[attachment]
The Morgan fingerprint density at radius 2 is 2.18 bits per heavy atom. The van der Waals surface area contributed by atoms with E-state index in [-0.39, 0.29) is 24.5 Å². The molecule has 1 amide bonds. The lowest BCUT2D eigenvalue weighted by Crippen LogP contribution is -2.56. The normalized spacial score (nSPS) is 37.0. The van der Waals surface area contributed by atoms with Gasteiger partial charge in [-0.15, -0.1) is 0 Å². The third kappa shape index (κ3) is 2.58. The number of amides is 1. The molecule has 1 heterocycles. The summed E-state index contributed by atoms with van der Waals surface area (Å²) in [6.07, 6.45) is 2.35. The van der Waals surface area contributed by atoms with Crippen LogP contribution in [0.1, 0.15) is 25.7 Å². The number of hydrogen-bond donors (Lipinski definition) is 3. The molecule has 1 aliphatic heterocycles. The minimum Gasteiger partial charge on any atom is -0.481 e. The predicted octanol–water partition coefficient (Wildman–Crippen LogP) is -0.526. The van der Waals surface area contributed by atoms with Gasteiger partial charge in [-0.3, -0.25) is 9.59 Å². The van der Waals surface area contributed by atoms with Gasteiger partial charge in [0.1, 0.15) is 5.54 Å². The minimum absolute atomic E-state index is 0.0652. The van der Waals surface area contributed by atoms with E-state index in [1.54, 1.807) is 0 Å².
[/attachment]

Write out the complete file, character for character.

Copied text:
The Morgan fingerprint density at radius 2 is 2.18 bits per heavy atom. The van der Waals surface area contributed by atoms with E-state index in [-0.39, 0.29) is 24.5 Å². The molecule has 1 amide bonds. The lowest BCUT2D eigenvalue weighted by Crippen LogP contribution is -2.56. The normalized spacial score (nSPS) is 37.0. The van der Waals surface area contributed by atoms with Gasteiger partial charge in [-0.15, -0.1) is 0 Å². The third kappa shape index (κ3) is 2.58. The number of amides is 1. The molecule has 1 heterocycles. The summed E-state index contributed by atoms with van der Waals surface area (Å²) in [6.07, 6.45) is 2.35. The van der Waals surface area contributed by atoms with Crippen LogP contribution in [0.1, 0.15) is 25.7 Å². The number of hydrogen-bond donors (Lipinski definition) is 3. The molecule has 1 aliphatic heterocycles. The minimum Gasteiger partial charge on any atom is -0.481 e. The predicted octanol–water partition coefficient (Wildman–Crippen LogP) is -0.526. The van der Waals surface area contributed by atoms with Gasteiger partial charge in [-0.3, -0.25) is 9.59 Å². The van der Waals surface area contributed by atoms with Gasteiger partial charge in [0.1, 0.15) is 5.54 Å². The minimum absolute atomic E-state index is 0.0652. The van der Waals surface area contributed by atoms with E-state index in [1.54, 1.807) is 0 Å².